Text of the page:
on form and prodigy

i decided to begin this friday's workshop at st. andrew with a brief lesson on form. i asked the girls to name the different parts of a song. they threw out a taxonomy: intro, verse, chorus, bridge, break, end. to illustrate some of these concepts in fruityloops, i then set up a basic dancehall pattern, with kick drums and a snare providing the distinctive 3+3+2 rhythm (count the boxes between each hit) and a hi-hat subdividing each beat. we will call this "pattern 1":

we discussed the concept of a turnaround, which is a common musical device in dancehall riddims. we might define a turnaround as a figure that answers or rounds out an initial pattern by providing a sense of departure and return, elongating the phrase as a whole. one common turnaround figure in dancehall simply changes the kick-drum rhythm towards the end of the pattern:

thus, for example, a song might be based on a one-bar pattern that proceeds for three bars before being "answered" on the fourth bar with a turnaround like "pattern 2" above. fruityloops makes it easy to arrange patterns in time using the playlist. here's how a basic turnaround rhythm might look in a playlist:

a typical verse-section of a song might continue like this for some time. sixteen bars is a common length for a verse. when it is time for a chorus, something else needs to happen musically to set it off. sometimes more voices come in, or a recognizable melody returns, but usually there is some signal in the underlying patterns that create the excitement or release of a chorus. at any rate, the pattern will typically change for eight bars or so during the chorus section. a verse/chorus based song will thus proceed like so:

of course, these are just some basic guidelines that i have learned in my own experience listening to and producing dancehall rhythms. often times producers will depart from such conventions, but the conventions are a big part of what makes a song recognizable as familiar. individual creators will have decide for themselves how much to break the "rules." i simply provide these guidelines as a way to get people making music they like in a short period of time.

i am working on a kind of curriculum for digital music making. there is definitely a method to the way i show people how to use programs like fruityloops, and i would like to make it more widely accessible. in the coming weeks, i will begin posting a series of "lessons" that attempt to capture my method. i thought i would begin by sharing what i did at st. andrew's on friday. this is, of course, lesson two. look for lesson one soon.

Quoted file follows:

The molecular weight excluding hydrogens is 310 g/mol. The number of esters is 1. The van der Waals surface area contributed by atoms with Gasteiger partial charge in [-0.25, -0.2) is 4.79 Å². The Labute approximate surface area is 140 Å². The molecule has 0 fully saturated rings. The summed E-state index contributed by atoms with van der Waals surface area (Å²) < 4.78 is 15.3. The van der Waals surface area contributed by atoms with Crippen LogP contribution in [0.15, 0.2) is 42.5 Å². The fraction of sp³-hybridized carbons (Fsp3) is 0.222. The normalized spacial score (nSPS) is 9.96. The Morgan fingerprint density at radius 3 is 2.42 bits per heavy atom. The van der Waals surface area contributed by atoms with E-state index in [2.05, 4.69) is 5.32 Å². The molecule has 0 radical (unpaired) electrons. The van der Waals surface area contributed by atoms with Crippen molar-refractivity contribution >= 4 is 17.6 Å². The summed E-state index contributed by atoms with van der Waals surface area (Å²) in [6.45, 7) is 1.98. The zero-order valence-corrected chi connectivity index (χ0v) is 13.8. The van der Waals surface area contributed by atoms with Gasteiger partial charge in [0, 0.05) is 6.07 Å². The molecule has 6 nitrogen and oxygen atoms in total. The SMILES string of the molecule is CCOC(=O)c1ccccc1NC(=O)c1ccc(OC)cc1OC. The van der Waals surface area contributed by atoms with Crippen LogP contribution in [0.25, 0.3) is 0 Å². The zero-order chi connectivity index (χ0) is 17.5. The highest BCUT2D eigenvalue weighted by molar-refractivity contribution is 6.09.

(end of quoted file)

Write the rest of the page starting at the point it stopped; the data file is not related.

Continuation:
to illustrate another approach to form, let's look at an actual track created this week at st. andrew high school. catherine, who's "rock rhythm" (a delightful little techno romp) you may have heard in last week's blog, decided to continue with her interest in techno rhythms this week, despite my lesson on dancehall form and despite her peers' general interest in the more familar sounds of reggae and rap. techno is, of course, not unheard in jamaica. flip around the radio on any given day and you'll hear some. mtv provides another outlet. then there is the internet. in short, i am rarely surprised anymore by listening practices that, before spending some time in jamaica, i would not have imagined existed here. i encouraged catherine, of course, to make the music she wants to make. i'm no cultural determinist. what's more, the varied soundworld of contemporary jamaica challenges any simple notion about how jamaican musical "culture" should be bounded. but back to catherine's "techno mix," as she labeled it. here's the track, which i would suggest listening to before, or during, my discussion of form. see if you can sense or visualize or intuit the track's formal structure just by listening.

now let's take a closer look at some patterns: